Reading about Iceland's seemingly mysterious surge in wealth --
The island erupted on to the world's financial stage in the early years of this decade. Icelanders bought up swaths of eastern Europe's telecommunications market, some of the best-known names on the UK's high street, including House of Fraser and Hamleys, and much of the Nordic banking system.
Inevitably, observers questioned where the money had come from. Tales of strange links to Russia abounded. "It is often implied that there is something dubious or shady about the origin of Icelandic financial strength," Ólafur Ragnar Grímsson, president, said in 2006, commenting on "far-fetched explanations" of Iceland's sudden wealth.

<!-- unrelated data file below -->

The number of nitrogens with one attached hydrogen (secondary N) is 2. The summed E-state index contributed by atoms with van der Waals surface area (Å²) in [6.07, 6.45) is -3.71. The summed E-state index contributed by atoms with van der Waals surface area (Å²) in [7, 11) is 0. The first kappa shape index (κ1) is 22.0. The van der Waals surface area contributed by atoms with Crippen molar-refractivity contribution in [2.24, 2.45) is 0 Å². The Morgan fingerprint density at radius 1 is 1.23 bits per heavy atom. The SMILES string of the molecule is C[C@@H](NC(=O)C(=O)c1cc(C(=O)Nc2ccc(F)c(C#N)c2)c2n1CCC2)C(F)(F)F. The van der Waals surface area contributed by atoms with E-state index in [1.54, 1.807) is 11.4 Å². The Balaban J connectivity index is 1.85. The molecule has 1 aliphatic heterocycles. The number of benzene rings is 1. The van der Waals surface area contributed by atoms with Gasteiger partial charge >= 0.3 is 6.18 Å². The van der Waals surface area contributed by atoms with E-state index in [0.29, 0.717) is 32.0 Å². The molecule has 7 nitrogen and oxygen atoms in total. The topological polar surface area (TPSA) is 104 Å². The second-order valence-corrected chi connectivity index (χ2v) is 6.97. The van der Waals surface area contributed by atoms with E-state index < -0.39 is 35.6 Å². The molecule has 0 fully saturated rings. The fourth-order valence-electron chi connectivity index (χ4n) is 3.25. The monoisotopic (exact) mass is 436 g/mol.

Much of the mystery centred around the charismatic figure of Thor Björgólfsson, even now barely 40, Iceland's richest man and founder of Actavis, the world's fourth largest maker of generic drugs. He began his career by setting up a brewery in St Petersburg, which he sold to Heineken in 2002. The sale earned him $100m.
Now it's clear: that was the idea for Die Another Day! Which now appears to be 6 years ahead of its time. So maybe it's not quite at the level of the classic discussion of the gold-based Bretton-Woods exchange rates by Colonel Smithers in Goldfinger. But impressive prescience nonetheless.